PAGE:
Philip J. Davis
Philip J. Davis (b. 1923 in Lawrence, Mass., d. 2018) received an undergraduate degree in mathematics from Harvard College in 1943. During World War II he worked on problems in aerodynamics for the National Advisory Committee for Aeronautics (NACA) at Langley Airforce Base in Hampton, VA. He returned to Harvard after the war and completed a Ph.D. in mathematics in 1950 under the supervision of Ralph Boas.
Davis joined NBS in 1954 when it was becoming the leading center for an emerging field of mathematical research: numerical analysis. At that time John Todd was Chief of the Numerical Analysis Section of the Applied Mathematics Division and head of the Computation Laboratory that co-developed, with the NBS Electronic Computer Laboratory, the Standards Eastern Automatic Computer (SEAC), the first fully operational stored-program electronic digital computer in the United States. Davis joined the Section as part of a distinguished group of researchers studying mathematical methods for exploiting the new computational power. An interesting anecdote told by Davis reveals that he and mathematician Philip Rabinowitz were dubbed “Heroes of the SEAC” when their Gaussian integration code executed correctly on its first run.
In 1957, Davis took over as Chief, Numerical Analysis Section when John Todd and his wife Olga Taussky-Todd, feeling a strong pull toward teaching and research, left to pursue full-time positions at the California Institute of Technology. At CalTech, John Todd dedicated himself to the training of new researchers in numerical analysis, and Olga Taussky, who had been a full-time NBS consultant influential in establishing the field of matrix theory, became the first woman at CalTech to attain the academic rank of full professor.
Davis, easing into his role as Chief, did his part to promote the field of numerical analysis at NBS. He also had a big influence on the development of the NBS Handbook of Mathematical Functions with Formulas, Graphs, and Mathematical Tables (A&S), which became one of the most widely distributed and highly cited publications in NIST’s history. After being asked by Milton Abramowitz to work on the project, he chose to write the chapter “Gamma Function and Related Functions.” Davis believed it was the first chapter written, and he laid out a schema that could serve as a model for the other chapters. Davis also co-authored a second chapter, “Numerical Interpolation, Differentiation, and Integration” with Ivan Polonsky.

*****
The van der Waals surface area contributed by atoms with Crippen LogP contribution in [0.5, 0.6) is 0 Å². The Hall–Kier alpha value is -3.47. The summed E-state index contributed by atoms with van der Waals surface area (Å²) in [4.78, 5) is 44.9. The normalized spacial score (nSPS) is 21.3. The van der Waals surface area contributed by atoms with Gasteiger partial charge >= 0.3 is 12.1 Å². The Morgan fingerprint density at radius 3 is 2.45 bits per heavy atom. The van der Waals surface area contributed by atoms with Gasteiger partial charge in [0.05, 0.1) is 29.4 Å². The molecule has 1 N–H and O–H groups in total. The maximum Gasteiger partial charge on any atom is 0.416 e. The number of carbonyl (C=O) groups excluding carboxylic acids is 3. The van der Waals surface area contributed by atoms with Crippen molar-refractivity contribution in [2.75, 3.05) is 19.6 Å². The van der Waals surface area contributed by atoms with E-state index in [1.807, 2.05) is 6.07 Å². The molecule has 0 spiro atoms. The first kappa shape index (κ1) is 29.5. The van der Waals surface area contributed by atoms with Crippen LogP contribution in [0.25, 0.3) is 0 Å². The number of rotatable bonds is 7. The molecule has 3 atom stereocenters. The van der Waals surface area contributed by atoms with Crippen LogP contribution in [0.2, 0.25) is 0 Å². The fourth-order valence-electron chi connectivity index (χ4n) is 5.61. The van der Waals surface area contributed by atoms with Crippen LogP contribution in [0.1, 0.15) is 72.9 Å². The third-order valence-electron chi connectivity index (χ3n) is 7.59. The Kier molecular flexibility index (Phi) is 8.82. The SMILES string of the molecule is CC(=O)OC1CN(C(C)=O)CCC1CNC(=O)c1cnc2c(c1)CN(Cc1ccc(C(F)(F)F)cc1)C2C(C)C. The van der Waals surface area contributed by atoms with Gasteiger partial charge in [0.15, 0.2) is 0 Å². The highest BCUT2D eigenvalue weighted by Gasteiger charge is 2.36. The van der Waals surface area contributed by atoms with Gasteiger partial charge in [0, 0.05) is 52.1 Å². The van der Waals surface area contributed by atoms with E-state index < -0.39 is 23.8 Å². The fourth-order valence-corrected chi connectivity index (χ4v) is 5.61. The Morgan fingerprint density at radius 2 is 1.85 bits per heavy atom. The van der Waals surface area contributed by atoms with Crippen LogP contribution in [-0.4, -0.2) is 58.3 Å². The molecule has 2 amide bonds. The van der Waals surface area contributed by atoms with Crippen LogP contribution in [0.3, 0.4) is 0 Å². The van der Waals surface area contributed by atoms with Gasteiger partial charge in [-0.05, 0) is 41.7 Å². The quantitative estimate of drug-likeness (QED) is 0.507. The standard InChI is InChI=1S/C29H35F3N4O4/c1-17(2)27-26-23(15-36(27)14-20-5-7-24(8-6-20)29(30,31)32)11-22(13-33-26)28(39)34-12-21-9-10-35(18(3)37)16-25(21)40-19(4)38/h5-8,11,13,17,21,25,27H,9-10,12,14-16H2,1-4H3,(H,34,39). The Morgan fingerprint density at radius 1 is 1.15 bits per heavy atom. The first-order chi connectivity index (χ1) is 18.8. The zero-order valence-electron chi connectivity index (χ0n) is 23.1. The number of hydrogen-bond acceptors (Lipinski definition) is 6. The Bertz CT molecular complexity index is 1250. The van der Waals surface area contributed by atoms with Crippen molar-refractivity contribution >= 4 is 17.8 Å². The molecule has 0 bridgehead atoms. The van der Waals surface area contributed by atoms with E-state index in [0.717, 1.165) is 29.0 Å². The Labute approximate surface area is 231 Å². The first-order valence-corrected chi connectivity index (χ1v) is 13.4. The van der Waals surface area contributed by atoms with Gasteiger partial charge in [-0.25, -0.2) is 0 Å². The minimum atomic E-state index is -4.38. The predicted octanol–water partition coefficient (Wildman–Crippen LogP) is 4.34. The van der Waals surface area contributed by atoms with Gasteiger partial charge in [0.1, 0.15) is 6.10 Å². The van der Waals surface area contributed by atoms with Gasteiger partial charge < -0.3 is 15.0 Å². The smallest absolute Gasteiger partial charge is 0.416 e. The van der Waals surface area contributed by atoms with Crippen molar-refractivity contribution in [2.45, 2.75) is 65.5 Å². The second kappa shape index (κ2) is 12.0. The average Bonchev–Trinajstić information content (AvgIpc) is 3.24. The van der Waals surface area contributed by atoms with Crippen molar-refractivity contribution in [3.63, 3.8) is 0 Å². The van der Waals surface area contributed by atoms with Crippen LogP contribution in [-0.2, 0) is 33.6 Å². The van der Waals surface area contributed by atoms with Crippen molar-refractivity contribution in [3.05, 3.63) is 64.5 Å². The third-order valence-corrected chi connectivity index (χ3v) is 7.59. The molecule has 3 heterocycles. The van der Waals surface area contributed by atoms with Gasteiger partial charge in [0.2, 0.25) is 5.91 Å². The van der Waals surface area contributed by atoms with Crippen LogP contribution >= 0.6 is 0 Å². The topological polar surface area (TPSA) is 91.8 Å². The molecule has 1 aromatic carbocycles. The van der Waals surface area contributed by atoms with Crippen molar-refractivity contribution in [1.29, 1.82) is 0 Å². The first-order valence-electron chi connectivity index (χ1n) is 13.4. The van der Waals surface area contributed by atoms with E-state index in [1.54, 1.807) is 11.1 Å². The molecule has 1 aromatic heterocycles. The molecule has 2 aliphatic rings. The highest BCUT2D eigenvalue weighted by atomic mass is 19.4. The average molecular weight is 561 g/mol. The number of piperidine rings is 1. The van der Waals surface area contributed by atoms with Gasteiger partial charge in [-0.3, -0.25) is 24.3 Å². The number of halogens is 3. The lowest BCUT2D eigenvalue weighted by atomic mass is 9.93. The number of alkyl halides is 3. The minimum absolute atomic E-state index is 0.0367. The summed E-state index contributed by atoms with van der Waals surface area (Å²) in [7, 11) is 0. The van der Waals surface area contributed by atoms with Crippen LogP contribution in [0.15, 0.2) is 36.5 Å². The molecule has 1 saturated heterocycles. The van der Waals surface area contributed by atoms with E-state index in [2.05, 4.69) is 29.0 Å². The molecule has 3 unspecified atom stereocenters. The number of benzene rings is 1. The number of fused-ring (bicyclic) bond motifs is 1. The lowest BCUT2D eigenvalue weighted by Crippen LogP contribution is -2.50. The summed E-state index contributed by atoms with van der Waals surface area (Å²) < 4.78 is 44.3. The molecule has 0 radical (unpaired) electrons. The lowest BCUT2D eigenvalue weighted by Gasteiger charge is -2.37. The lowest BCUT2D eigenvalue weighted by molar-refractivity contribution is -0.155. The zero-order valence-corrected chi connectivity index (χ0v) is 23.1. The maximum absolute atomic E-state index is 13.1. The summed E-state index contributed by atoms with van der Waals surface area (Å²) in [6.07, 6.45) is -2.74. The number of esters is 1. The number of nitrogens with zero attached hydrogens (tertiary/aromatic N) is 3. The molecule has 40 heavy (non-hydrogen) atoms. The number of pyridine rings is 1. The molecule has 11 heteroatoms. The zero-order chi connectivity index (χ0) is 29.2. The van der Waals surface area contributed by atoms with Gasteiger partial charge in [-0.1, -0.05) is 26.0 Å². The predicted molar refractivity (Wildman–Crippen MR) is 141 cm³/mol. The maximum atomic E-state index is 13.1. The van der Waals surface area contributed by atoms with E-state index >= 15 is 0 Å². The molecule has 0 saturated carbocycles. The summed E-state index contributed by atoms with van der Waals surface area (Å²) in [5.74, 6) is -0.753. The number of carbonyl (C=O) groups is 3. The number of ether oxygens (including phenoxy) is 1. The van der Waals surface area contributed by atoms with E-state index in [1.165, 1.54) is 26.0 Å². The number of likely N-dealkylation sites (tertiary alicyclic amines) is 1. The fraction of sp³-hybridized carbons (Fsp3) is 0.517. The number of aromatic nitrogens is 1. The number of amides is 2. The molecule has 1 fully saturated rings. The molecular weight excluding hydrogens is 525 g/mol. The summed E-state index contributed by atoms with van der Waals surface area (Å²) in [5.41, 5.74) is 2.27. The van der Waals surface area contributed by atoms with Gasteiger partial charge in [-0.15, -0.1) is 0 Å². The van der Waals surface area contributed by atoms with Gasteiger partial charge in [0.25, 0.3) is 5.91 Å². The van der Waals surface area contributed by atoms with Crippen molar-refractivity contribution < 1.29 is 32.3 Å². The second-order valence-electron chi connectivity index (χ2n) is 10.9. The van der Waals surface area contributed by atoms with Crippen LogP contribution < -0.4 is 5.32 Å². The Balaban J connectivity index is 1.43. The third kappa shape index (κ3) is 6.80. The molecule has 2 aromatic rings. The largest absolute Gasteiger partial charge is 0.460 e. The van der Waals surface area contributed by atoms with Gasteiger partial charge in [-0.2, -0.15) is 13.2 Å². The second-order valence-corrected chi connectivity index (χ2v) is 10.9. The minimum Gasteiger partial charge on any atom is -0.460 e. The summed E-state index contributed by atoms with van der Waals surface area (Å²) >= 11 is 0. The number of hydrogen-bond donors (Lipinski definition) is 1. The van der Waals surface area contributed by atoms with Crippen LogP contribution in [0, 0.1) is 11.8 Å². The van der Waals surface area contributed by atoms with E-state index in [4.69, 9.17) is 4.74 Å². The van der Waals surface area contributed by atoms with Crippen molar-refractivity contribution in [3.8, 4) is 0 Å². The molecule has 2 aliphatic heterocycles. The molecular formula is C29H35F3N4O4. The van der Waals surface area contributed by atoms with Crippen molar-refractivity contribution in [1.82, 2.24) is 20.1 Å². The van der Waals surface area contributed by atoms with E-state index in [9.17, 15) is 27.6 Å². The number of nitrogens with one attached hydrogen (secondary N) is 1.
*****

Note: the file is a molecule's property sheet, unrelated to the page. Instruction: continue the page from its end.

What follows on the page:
In 1961, Davis hired Frank W. J. Olver, a founding member of the Mathematics Division and Head of the Numerical Methods Section at the National Physical Laboratory, Teddington, U.K. Olver had been recruited to write the chapter “Bessel Functions of Integer Order” for A&S by Milton Abramowitz, who passed away suddenly in 1958. NBS mathematician Irene Stegun took over management of the A&S project which was already well on its way, and led the work to publication in 1964. Decades later, Olver became Editor-in-Chief and Mathematics Editor of the NIST Digital Library of Mathematical Functions (DLMF), a complete revision of A&S that was publicly released in 2010.
Davis left NBS in 1963 to become a faculty member in the Division of Applied Mathematics at Brown University, but during the early development of the DLMF, which started in 1998, he was invited back to give a talk and speak with DLMF project members about their plans. After receiving an overview of the project and watching a short demo that included a few preliminary colorful, but static, 3D graphs constructed for the first chapter, “Airy and Related Functions”, written by Olver, Davis expressed the hope that designing a web-based resource would allow the team to incorporate interesting computer graphics, such as function surfaces that could be rotated and examined. This immediately led to discussions among some of the project members about what might be possible, and the discovery that some interactive graphics work had already been done for the NIST Matrix Market, a publicly available repository of test matrices for comparing the effectiveness of numerical linear algebra algorithms.
Davis’s comments about our uninspired graphs sparked the research and design of techniques for creating interactive 3D visualizations of function surfaces, which grew in sophistication as our knowledge and the technology for developing 3D graphics on the web advanced over the years. Today the DLMF contains close to 600 2D and 3D graphs and more than 200 interactive 3D visualizations. DLMF users can rotate, rescale, zoom and otherwise explore mathematical function surfaces. The surface color map can be changed from height-based to phase-based for complex valued functions, and density plots can be generated through strategic scaling. Moreover, a cutting plane feature allows users to track curves of intersection produced as a moving plane cuts through the function surface. So while there are no chapters of NIST’s DLMF written by him and no chapter authors that he hired, perhaps every visualization in the DLMF should be stamped “Influenced by Philip J. Davis.”